You can sample below, but click right here to the link where you can listen and enjoy; if you like it, tell your friends. Because starting today, every week I’ll be talking to a film maker to a film critic about the art, the science, the joy of movies — and, also, about what we had for The Lunch.
With its utterly conventional plot, sunny New York cinematography and loose, light-footed feel, “Lola Versus” might as well be a pilot for some new sit-com or serial drama — and, at the same time, it’s a sit-com or serial drama I’d watch. Our heroine, dumped but three weeks before her big wedding, makes a series of choices as a result of that change before kinda sorta getting life back on track again. The film, and the audience, however, both benefit from the presence of Greta Gerwig as Lola. Gerwig makes her likable, human, watchable — and to such a degree that even when the film dips and slips into cliché territory you’re glad to have Gerwig as your guide on the all-too familiar journey.
Search: More on Greta Gerwig
Directed by Daryl Wein and co-written by Wein and his partner Zoe Lister-Jones, “Lola Versus” starts with a jostling bump with, even before the credits, Lola’s long-standing boyfriend Luke (Joel Kinnaman) proposing marriage, planning their wedding and then calling the whole thing off. Shattered, Lola stumbles into a series of mishaps — bad choices, bad dates, bad sex — with her friends and family gathered around her. The film’s funny and frank about relationships and sex, to its credit, and it manages to be clear-eyed without being cringe-inducing on both topics.
[Each week, inspired by what's in theaters or in the news or even just by random firings of neurons, 'Retro Rental,' by film critic James Rocchi, looks at an older film on disc or download that links up to the here-and-now ...]
Charlie Sheen is in the news with his new FX show ‘Anger Management‘ playing a screw-up therapist; Martin Sheen is in theaters with ‘The Amazing Spider-Man,’ playing Uncle Ben. And so, in a world of converging Sheens that, not coincidentally, led up to the 4th of July, I was of course driven to re-watch ‘the Dead Zone,’ perhaps for the first time in years, and marvel not only at how good Martin Sheen is in it, but also at how chill and cold and sharp it is, a 1983 Stephen King adaptation made by David Cronenberg that, a lot of people would argue is the the best King adaptation on the big screen … (Look, ‘Shining’ fans, I can appreciate your point-of-view that film is great Kubrick, but ‘Dead Zone’ is better King, if that makes sense.)
To briefly recap ‘The Dead Zone’ — a novel written by King in his earliest and best years, published in 1979 — it’s about a schoolteacher, Johnny Smith, who has a pretty good life .. until a car accident puts him in a coma for five years. When he awakes, he and the world are different — his girl got married, his parents grew older. And, brushing the hand of a nurse helping him, Johnny ‘sees’ her little girl, across town, threatened by a fire: Call an ambulance, he says. There’s still time. And there is.
Yesterday, in Pt. 1 of this piece, I talked about a few reasons why I wasn’t, in fact, among the many blown away by ‘The Avengers,” in the hope of turning some of the roar around the film ito a conversation; before I proceed, though, I will note that in yesterday’s piece, I used the phrase “drinking the kool-aid,” which made Twitter user @KKRMalro to note “I’m fine James didn’t like it, but (his) ‘kool-aid drinking’ dismissal of those that enjoyed it is kind of insulting.” And in fact, Mr. Marlo, I want you to know that that was not the point at all — and while ‘kool-aid drinking’ is a convenient metaphor, it’s not a kind one, and I’m sorry if it was taken as a slight — this was intended to be a conversation, again, and not an insult to the film’s many fans.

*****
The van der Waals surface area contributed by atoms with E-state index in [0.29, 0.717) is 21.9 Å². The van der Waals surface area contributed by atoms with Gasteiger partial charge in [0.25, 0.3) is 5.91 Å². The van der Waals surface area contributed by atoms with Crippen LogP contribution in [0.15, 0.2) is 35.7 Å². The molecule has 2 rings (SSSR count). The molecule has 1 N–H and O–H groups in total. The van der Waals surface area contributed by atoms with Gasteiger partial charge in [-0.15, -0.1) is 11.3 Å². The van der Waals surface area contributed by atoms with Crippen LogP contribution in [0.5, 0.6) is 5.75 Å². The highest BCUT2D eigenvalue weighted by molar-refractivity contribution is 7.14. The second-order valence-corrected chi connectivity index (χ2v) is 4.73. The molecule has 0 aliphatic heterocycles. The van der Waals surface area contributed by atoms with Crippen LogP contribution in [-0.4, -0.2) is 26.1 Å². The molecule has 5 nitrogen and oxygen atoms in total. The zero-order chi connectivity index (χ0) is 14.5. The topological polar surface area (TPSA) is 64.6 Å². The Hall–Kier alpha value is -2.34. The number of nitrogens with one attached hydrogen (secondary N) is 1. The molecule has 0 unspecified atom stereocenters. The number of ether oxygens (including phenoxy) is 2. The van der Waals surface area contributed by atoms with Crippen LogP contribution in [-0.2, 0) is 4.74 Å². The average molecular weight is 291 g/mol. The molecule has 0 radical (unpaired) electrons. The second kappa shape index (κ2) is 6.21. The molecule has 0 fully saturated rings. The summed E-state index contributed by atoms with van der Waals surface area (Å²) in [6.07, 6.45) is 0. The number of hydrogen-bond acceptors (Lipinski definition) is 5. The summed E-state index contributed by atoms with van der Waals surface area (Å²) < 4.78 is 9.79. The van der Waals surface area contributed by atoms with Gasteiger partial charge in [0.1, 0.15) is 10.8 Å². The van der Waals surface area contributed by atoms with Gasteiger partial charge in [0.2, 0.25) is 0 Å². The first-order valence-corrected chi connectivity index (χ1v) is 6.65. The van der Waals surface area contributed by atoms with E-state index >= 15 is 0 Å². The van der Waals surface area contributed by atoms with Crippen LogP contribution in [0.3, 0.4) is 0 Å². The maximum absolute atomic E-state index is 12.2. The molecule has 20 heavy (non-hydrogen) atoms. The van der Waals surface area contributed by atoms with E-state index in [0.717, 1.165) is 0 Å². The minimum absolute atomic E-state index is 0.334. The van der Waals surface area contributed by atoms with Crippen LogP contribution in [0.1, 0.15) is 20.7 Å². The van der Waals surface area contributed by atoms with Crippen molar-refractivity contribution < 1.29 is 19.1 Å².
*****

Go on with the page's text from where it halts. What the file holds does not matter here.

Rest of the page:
But, with that said, numbers 3) and 4) on my questions about “The Avengers are below …
Now that Joss Whedon’s “The Avengers” is busy making all the money, I feel a little odd about it — while, to name but two other, similar, films, it’s “Citizen Kane” compared to “Fantastic Four” or “Green Lantern,” I still feel a little underwhelmed, especially hearing of people who’ve gone to see it five, six, seven times. A highly-placed friend in the industry — no names — mailed me from their desk to state that while they couldn’t ask this publically, was I the only person in the small-ish circle of film writers who found it unsatisfying and mediocre?
No, I noted — Amy Nicholson of Box Office Magazine, Karina Longworth of the L.A. Weekly, A.O. Scott of the Times and Andrew O’Heir of Salon, among others, also weren’t “Avengers”-mad as every other film critic seems to be, but, you know. My friend was relieved to know that not everyone was drinking the kool-aid.
With his blonde hair, enchanted hammer and sci-fi/Wagnerian hybrid clothing, the mighty Thor is one of The Avengers; speaking to MSN Movies in L.A., Australian Chris Hemsworth is more mellow and more relaxed than his on-screen character. We spoke with Hemsworth about his anxieties in taking on the role, about whether the hair or the hammer makes the superhero, and playing make-believe with a $200-million budget.
MSN Movies: When it comes to those moments where you have to get into character as Thor, what helps more: The hair or the hammer?
Chris Hemsworth: The hammer. It feels right. I feel naked without the hammer. There were scenes where he doesn’t have (it), and I don’t even know where to put my hands.
You get a little fidgety, as a thunder god, without your hammer?
“Thor” had that big cosmic epic scope, that mix of science and Shakespeare. When you look around this, and you’re standing in a flying aircraft carrier and fighting alien monsters, how do you wrap your head around the muchness of it?
It’s all make-believe, whether you’re in another realm in the middle of Asgard in some sort of ethereal chamber, or some helicarrier, like in this. To be honest, right there whomever you’re acting with, that becomes your focus. A lot of that is green screen anyway so you can’t even see it. It becomes about the script, and about the interactions with the characters, and trying to find what’s the truth in that moment, and then you just step by step, and hopefully it all falls into place.